About a year ago, three girls fought charges of child pornography -- of themselves -- for refusing to attend 10-hour class on pornography and sexual violence after they were arrested for taking pictures of themselves en deshabille.
Now, the district court not only barred the district attorney from initiating any criminal charges against the girls, but criticized the district attorney’s reliance on the girls’ presence in the photographs as a basis for the potential charges, noting that their presence did not prove they possessed or transmitted the photo, according to an article in the New York Times.
However, the Third Circuit Court did not address the issue of whether taking and transmitting the pictures could be considered free speech, according to an article in the Philadelphia Inquirer.
The case was the first appeals case to address whether free-speech law protected "sexting" -- sending sexually explicit messages or photos to cell phones.
The district attorney had told a group of parents and students that he had the authority to prosecute girls photographed in underwear, like the three girls, or even in a bikini on the beach, because the photos were "provocative," according to the American Civil Liberties Union, which represented the girls and their mothers before the appeals court.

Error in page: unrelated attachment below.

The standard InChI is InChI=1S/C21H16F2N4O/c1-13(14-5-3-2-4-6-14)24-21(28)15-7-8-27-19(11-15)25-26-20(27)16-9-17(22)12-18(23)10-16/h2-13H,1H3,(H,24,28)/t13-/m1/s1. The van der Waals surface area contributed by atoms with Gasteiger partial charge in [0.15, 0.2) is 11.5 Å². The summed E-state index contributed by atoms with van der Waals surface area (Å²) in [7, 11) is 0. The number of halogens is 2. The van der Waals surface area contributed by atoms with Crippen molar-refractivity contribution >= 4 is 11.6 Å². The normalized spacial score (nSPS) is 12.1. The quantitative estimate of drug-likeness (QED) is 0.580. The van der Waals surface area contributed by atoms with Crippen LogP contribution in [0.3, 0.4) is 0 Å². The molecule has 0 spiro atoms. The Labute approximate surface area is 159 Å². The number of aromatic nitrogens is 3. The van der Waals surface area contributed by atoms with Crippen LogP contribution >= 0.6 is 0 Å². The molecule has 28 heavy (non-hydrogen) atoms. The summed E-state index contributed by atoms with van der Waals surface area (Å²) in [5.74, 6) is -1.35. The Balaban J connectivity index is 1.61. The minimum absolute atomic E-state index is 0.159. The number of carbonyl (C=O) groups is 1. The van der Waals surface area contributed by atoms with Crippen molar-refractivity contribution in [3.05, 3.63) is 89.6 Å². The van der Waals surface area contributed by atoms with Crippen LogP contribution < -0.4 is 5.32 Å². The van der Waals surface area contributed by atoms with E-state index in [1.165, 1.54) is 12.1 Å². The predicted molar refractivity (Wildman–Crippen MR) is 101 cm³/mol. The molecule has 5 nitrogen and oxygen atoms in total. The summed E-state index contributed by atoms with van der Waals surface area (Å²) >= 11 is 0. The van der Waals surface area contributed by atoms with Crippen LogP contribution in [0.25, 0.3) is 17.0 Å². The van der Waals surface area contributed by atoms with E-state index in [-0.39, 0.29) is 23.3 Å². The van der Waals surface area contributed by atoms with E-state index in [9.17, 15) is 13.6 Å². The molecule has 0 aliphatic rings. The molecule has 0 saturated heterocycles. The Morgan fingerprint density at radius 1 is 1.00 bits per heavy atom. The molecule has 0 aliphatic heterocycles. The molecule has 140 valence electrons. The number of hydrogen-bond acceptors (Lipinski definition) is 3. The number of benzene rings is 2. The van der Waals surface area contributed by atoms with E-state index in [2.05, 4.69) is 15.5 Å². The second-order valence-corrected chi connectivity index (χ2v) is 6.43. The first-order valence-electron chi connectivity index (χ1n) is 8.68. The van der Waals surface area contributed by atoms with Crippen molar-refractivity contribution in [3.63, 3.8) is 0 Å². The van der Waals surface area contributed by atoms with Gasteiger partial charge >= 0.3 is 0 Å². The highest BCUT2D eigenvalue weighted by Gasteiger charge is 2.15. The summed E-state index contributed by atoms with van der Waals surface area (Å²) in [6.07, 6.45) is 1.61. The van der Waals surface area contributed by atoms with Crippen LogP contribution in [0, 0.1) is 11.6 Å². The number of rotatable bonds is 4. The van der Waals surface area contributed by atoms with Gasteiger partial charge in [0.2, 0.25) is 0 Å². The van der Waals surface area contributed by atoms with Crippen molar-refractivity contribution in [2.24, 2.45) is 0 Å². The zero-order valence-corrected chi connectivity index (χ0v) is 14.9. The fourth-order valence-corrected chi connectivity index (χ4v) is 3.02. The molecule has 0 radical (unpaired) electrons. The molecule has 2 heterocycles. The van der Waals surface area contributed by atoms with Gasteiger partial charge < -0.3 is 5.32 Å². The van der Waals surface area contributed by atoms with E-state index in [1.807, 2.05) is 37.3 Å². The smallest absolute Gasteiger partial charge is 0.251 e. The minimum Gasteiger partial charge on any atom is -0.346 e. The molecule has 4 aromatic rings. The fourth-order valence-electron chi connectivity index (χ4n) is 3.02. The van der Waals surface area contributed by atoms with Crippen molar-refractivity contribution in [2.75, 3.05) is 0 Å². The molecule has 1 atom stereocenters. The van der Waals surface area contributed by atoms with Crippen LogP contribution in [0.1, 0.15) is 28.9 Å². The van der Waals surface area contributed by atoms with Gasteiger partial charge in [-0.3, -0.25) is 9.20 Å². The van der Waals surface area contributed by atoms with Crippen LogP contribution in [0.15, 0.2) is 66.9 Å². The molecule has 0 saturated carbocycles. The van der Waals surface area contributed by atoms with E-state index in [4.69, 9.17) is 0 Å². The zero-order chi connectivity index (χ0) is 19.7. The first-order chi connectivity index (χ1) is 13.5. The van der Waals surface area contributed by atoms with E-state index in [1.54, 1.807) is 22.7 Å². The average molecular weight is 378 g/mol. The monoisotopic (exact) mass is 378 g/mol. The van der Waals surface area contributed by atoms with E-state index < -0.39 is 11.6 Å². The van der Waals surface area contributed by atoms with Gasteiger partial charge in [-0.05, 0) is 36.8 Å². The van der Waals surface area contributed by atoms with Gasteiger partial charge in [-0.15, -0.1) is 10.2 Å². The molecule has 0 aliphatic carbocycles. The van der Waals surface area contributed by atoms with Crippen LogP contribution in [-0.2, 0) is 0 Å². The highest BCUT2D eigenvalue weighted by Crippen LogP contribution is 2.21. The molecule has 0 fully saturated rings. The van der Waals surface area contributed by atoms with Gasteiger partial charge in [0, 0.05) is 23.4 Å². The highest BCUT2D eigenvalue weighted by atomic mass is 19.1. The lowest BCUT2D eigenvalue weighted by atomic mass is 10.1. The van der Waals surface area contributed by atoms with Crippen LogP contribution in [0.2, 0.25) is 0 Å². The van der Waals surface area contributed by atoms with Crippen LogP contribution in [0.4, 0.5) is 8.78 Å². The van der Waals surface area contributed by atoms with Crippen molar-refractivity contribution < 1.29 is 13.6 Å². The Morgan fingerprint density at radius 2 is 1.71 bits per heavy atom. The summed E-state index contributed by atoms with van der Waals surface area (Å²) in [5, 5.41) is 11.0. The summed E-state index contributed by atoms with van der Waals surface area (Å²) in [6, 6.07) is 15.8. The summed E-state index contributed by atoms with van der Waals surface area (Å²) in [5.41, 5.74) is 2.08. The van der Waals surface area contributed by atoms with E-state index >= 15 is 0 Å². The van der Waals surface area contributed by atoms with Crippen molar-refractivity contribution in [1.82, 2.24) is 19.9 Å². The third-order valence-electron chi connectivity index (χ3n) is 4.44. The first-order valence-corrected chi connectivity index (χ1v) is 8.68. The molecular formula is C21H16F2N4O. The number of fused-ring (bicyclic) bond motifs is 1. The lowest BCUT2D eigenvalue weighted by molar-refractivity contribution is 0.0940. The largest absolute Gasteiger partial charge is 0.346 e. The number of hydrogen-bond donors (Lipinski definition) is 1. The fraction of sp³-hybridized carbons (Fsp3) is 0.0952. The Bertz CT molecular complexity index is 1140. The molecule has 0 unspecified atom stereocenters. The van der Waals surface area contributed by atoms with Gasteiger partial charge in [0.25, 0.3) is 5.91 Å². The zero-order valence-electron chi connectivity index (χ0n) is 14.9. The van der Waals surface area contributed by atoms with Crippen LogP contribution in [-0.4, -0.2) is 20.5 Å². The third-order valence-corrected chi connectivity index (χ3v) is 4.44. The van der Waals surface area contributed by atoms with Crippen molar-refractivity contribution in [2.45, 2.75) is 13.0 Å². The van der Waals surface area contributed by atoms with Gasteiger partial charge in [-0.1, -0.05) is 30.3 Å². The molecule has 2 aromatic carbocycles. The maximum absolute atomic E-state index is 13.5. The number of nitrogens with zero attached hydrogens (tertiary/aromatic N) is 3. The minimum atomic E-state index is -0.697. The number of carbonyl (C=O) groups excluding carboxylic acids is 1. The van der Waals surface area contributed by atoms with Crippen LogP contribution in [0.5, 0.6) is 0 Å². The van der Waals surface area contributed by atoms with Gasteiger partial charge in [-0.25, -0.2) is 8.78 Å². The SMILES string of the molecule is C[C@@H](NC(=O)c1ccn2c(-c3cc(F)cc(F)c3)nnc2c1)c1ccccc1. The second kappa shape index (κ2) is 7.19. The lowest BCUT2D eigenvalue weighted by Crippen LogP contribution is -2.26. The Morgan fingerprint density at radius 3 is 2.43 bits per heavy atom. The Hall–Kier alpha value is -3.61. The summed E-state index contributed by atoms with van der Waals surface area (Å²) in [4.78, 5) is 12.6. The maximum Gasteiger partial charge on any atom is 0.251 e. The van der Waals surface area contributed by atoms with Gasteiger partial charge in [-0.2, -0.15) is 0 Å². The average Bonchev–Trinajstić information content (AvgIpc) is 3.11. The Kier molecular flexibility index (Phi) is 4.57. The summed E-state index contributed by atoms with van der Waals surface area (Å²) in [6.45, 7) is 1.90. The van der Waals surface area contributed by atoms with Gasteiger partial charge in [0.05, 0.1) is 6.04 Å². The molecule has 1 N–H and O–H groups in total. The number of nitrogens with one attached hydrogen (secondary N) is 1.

In general, however, states are starting to move away from such draconian laws, according to a different article in the New York Times. "Last year, Nebraska, Utah and Vermont changed their laws to reduce penalties for teenagers who engage in such activities, and this year, according to the National Council on State Legislatures, 14 more states are considering legislation that would treat young people who engage in sexting differently from adult pornographers and sexual predators," the Times said. Instead, some of the 14 states are considering making sexting a misdemeanor or a juvenile offense.
"It just doesn’t make sense that in a lot of the sexting situations, the pornographer and the victim are one and the same person," the Times quoted Amy Adler, a law professor at New York University, as saying.